Several other reports also have suggested an important role of ACE-2 in hypertension [33, 34]. In the present study, as a consequence of antenatal MLPD, we observed that ACE-2 was reduced only in female, and not male offspring (Fig. 3A). Importantly, only female offspring from the antenatal MLPD group were significantly hypertensive (Fig. 2). It appears that, as a consequence of antenatal MLPD, in females ACE-2 is differentially regulated, and may play an important role in the developmental programming of hypertension. Being located on an X chromosome, ACE-2 gene is susceptible for sexually dimorphic programming, as the chromosome is well known for other sexually dimorphic gene expression and disorders [35]. Additionally, ACE-2 is known to be regulated in a sexually dimorphic manner by estrogen [36]. Also, a high fat diet in rats is known to cause sexually dimorphic regulation of ACE-2 and the development of hypertension [37]. The present study, adds to the accumulating evidence that ACE-2 can be developmentally programmed by antenatal stressors during gestation, and may be a critical factor in the development of hypertension.

Of vital importance, in the present study, we identified that in response to antenatal MLPD, ACE-2 is not regulated at the transcriptional level, but rather programming occurs at the translational level. The ACE-2 mRNA levels were not significantly altered as a consequence of antenatal maternal protein deprivation (Fig. 3B); however, the ACE-2 protein levels were significantly lower in the antenatal MLPD females. Recent studies have demonstrated that miRNA are important in post-translational gene regulation, and play an important role in the developmental programming of hypertension. miRNA can bind to the 3’ UTR of a near-complementary sequence of mRNA and lead to reduced translation. As noted in Fig. 4, we observed that miRNA 429, which is complementary to ACE-2 was significantly upregulated, which agrees with other studies [14, 38, 39]. Importantly, there was no increase in ACE2 proteins and associated miRNA-429 in lungs from the male MLPD group. As shown in the summary Fig. 5 and previous studies, we speculate that antenatal maternal protein restriction leads to increased miR-429, which causes reduced production of ACE-2 protein. Reduced levels of ACE-2 lead to reduced degradation of the potent vasoconstrictor angiotensin II and thus increased blood pressure.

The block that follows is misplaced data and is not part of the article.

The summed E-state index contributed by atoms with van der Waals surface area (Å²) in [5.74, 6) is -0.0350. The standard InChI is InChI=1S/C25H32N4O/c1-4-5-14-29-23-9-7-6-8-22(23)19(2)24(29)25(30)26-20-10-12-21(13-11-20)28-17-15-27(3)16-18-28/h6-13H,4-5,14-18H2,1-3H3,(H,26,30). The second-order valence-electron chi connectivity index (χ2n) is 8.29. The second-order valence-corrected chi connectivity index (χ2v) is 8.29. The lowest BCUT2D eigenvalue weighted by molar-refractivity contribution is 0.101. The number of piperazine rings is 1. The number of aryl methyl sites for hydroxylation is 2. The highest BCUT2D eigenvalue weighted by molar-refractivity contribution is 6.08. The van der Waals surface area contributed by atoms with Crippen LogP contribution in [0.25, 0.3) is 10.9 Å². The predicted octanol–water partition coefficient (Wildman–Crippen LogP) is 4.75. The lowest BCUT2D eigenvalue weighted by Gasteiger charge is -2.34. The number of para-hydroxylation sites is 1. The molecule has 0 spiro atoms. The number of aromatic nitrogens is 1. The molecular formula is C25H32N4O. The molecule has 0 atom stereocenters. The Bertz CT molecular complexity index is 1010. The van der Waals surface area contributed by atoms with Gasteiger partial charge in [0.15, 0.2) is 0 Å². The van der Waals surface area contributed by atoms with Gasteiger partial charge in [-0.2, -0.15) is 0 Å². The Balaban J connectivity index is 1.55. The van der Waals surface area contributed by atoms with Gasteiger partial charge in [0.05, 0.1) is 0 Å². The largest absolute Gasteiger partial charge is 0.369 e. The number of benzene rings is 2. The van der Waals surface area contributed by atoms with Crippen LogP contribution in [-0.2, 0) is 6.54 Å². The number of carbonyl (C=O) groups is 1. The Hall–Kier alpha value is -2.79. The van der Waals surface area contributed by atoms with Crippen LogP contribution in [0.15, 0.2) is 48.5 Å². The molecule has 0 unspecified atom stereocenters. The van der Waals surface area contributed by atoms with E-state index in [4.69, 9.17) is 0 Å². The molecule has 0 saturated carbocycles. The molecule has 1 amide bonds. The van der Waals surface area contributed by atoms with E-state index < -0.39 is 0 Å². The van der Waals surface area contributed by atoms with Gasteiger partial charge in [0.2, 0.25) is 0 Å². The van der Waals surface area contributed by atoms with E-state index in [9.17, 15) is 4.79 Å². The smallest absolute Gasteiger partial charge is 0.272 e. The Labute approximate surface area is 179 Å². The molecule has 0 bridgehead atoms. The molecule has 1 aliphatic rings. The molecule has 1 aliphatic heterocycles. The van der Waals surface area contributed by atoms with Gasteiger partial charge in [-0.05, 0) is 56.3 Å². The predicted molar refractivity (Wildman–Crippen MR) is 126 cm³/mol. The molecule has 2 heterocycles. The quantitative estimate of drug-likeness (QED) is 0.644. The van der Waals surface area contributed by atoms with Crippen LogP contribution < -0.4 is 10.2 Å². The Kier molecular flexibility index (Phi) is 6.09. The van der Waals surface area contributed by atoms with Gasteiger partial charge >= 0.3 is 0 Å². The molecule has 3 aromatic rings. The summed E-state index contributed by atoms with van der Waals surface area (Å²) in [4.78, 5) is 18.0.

Fig. 5

Summarized findings of the study

Conclusion

Developmental programming of adult health and disease is an important factor in the genesis of hypertension. The present study, demonstrates that sexual dimorphism of the development of hypertension may be mediated through miRNA-mediated mechanisms and alterations in the ACE-2 gene. The questions remain, by what mechanism miRNA expression is regulated and programmed by in-utero environment? What is the role of estrogen in this signaling? We shall pursue thesein future studies.

Declarations

Authors’ Affiliations

(1)
Center for Perinatal Biology, School of Medicine, Loma Linda University
(2)
Department of Basic Sciences, School of Medicine, Loma Linda University

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© Goyal et al.; licensee BioMed Central. 2015

This is an Open Access article distributed under the terms of the Creative Commons Attribution License (http://creativecommons.org/licenses/by/2.0), which permits unrestricted use, distribution, and reproduction in any medium, provided the original work is properly credited. The Creative Commons Public Domain Dedication waiver (http://creativecommons.org/publicdomain/zero/1.0/) applies to the data made available in this article, unless otherwise stated.